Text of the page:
It’s official: After more than a decade, Microsoft is halting production of its beloved Xbox 360 video game console.
With sales of the console reaching 84 million since the November 2005 launch, this news marks the end of an era for video games. But it also marks the end of an era for Microsoft itself, as the Xbox business is brought closer into the company’s core.
Something you hear from a lot of Microsoft employees is that the Xbox business is almost like a different company entirely, doing its own thing with minimal interaction or interference. It has a reputation for being isolated from the rest of Microsoft.
Indeed, Xbox has always been a weird case for Microsoft: The first Xbox console started as a Bill Gates-sanctioned experiment to improve Windows for the living room, but it shipped with a custom operating system mostly unlike anything else Microsoft offered.
The Xbox 360 was even weirder, by Microsoft standards — not only did it not run Windows, it had a PowerPC processor under the hood. At the time of the Xbox 360’s introduction, the only computers that were really using PowerPC processors were Apple’s Macs. Like I said, weird.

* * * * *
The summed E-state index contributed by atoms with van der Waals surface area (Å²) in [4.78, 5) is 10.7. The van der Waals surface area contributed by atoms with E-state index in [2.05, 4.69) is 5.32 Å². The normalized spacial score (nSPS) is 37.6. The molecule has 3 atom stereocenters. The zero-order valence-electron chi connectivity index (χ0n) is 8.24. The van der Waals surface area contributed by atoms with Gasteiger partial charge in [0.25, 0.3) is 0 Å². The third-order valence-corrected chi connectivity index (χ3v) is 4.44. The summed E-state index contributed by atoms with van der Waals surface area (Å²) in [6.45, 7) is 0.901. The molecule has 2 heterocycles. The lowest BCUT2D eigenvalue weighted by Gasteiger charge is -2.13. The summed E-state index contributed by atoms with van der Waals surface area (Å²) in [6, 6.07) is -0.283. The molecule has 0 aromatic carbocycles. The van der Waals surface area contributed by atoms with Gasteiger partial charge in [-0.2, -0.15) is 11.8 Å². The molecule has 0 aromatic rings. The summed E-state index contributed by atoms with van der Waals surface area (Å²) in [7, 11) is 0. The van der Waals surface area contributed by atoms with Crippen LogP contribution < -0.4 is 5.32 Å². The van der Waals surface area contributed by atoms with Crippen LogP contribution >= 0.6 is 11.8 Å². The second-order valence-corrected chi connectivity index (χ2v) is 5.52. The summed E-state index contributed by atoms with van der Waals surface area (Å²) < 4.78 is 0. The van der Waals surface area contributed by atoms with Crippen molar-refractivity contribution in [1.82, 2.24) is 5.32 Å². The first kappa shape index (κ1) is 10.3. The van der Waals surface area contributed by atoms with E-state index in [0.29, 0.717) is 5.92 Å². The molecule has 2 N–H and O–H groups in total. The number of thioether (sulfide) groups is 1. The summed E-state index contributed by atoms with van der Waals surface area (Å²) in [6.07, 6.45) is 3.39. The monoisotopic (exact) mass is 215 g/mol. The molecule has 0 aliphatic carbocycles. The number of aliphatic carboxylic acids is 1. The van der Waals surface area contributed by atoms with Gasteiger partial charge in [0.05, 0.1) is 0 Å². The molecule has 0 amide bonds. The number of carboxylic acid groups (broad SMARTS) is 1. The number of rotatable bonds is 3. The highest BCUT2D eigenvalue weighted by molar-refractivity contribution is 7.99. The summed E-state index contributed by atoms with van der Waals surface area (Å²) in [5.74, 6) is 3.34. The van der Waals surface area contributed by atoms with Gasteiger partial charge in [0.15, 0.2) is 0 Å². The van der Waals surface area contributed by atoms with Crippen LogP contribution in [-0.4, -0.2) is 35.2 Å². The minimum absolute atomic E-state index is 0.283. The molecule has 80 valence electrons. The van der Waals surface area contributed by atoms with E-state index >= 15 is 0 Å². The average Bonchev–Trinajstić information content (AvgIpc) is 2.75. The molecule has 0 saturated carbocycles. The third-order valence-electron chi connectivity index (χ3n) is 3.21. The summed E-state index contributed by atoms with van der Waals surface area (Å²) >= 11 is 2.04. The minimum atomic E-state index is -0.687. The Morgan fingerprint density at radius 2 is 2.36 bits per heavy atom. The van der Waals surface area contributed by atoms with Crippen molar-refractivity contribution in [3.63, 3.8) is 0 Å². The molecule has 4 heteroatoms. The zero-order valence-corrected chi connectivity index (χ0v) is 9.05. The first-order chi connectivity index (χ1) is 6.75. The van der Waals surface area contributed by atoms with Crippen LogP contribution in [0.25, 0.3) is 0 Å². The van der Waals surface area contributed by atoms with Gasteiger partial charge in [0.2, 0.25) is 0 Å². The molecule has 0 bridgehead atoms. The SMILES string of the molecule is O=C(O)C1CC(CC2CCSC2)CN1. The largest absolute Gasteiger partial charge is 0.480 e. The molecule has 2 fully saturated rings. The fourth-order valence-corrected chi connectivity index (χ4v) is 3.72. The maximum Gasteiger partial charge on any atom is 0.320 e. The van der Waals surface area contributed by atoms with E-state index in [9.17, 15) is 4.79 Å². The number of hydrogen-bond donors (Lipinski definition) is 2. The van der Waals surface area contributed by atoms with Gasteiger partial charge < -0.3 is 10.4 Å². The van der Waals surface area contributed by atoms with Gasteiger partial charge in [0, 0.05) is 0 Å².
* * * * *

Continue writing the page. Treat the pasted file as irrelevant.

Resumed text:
Still, both consoles were big hits, and the Xbox 360 far outsold the competing Sony PlayStation 3.
But everything changed with the introduction of the Xbox One console in 2013, the successor to the Xbox 360. Like its forebears, the Xbox One didn’t run Windows, either. Unlike the Xbox and the Xbox 360, the Xbox One’s sales were slow out of the gate. It carried a higher price tag than the PlayStation 4, and required the use of the lacklustre Kinect sensor at launch.
Since 2013, two important things have happened: First, Microsoft got a new CEO in the form of Satya Nadella, who’s had great success already in unifying the company under one banner. Second, the Xbox business is now headed up by Phil Spencer, a team player who’s indicated his desire to bring the ship closer to the fleet, so to speak.
In late 2015, the Xbox One got an update that brought a custom version of the Windows 10 operating system to the console. Some time this summer, the Xbox One will get access to a version of the Windows Store app market, too.
It means that an Xbox is finally getting Windows, which it turn means that it’s finally snuggling up to the company’s core business units.
And with the discontinuation of the Xbox 360 console, it means that the only Xbox you can buy is one that supports Windows 10. That’s important groundwork for Nadella’s vision of a Windows-everywhere future.